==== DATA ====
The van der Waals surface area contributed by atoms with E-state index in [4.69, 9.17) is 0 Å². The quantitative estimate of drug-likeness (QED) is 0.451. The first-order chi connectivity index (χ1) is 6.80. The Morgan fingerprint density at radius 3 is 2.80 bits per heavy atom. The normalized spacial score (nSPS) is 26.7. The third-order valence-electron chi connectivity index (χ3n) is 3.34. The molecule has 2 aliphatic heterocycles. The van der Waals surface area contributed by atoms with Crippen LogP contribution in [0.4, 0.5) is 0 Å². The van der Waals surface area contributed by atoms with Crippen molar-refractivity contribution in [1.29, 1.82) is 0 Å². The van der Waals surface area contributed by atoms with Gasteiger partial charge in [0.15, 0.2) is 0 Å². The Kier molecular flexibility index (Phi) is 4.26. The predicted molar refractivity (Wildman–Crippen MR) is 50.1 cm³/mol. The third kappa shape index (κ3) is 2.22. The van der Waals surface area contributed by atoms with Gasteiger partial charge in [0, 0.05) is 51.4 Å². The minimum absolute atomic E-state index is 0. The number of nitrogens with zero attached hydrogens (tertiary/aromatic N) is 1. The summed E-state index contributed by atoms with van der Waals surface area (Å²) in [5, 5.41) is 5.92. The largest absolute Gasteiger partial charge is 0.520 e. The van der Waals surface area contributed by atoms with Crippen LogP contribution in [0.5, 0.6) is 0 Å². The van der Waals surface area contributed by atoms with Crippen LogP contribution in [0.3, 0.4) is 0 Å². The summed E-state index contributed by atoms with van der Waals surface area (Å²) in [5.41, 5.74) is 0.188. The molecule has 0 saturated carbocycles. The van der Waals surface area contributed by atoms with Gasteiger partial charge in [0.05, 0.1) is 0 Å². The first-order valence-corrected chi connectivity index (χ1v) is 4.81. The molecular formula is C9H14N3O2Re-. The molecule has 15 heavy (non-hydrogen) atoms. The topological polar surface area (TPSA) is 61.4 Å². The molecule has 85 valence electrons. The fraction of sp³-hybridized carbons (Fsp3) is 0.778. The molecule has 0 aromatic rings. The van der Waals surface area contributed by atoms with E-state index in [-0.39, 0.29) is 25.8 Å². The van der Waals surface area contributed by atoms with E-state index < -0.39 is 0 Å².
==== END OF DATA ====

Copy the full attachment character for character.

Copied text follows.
The van der Waals surface area contributed by atoms with E-state index in [4.69, 9.17) is 0 Å². The quantitative estimate of drug-likeness (QED) is 0.451. The first-order chi connectivity index (χ1) is 6.80. The Morgan fingerprint density at radius 3 is 2.80 bits per heavy atom. The normalized spacial score (nSPS) is 26.7. The third-order valence-electron chi connectivity index (χ3n) is 3.34. The molecule has 2 aliphatic heterocycles. The van der Waals surface area contributed by atoms with Crippen LogP contribution in [0.4, 0.5) is 0 Å². The van der Waals surface area contributed by atoms with Crippen molar-refractivity contribution in [1.29, 1.82) is 0 Å². The van der Waals surface area contributed by atoms with Gasteiger partial charge in [0.15, 0.2) is 0 Å². The Kier molecular flexibility index (Phi) is 4.26. The predicted molar refractivity (Wildman–Crippen MR) is 50.1 cm³/mol. The third kappa shape index (κ3) is 2.22. The van der Waals surface area contributed by atoms with Gasteiger partial charge in [0, 0.05) is 51.4 Å². The minimum absolute atomic E-state index is 0. The number of nitrogens with zero attached hydrogens (tertiary/aromatic N) is 1. The summed E-state index contributed by atoms with van der Waals surface area (Å²) in [5, 5.41) is 5.92. The largest absolute Gasteiger partial charge is 0.520 e. The van der Waals surface area contributed by atoms with Crippen LogP contribution in [0.5, 0.6) is 0 Å². The van der Waals surface area contributed by atoms with Crippen LogP contribution in [0.3, 0.4) is 0 Å². The summed E-state index contributed by atoms with van der Waals surface area (Å²) in [5.41, 5.74) is 0.188. The molecule has 0 saturated carbocycles. The van der Waals surface area contributed by atoms with Gasteiger partial charge in [0.05, 0.1) is 0 Å². The first-order valence-corrected chi connectivity index (χ1v) is 4.81. The molecular formula is C9H14N3O2Re-. The molecule has 15 heavy (non-hydrogen) atoms. The topological polar surface area (TPSA) is 61.4 Å². The molecule has 85 valence electrons. The fraction of sp³-hybridized carbons (Fsp3) is 0.778. The molecule has 0 aromatic rings. The van der Waals surface area contributed by atoms with E-state index in [-0.39, 0.29) is 25.8 Å². The van der Waals surface area contributed by atoms with E-state index < -0.39 is 0 Å².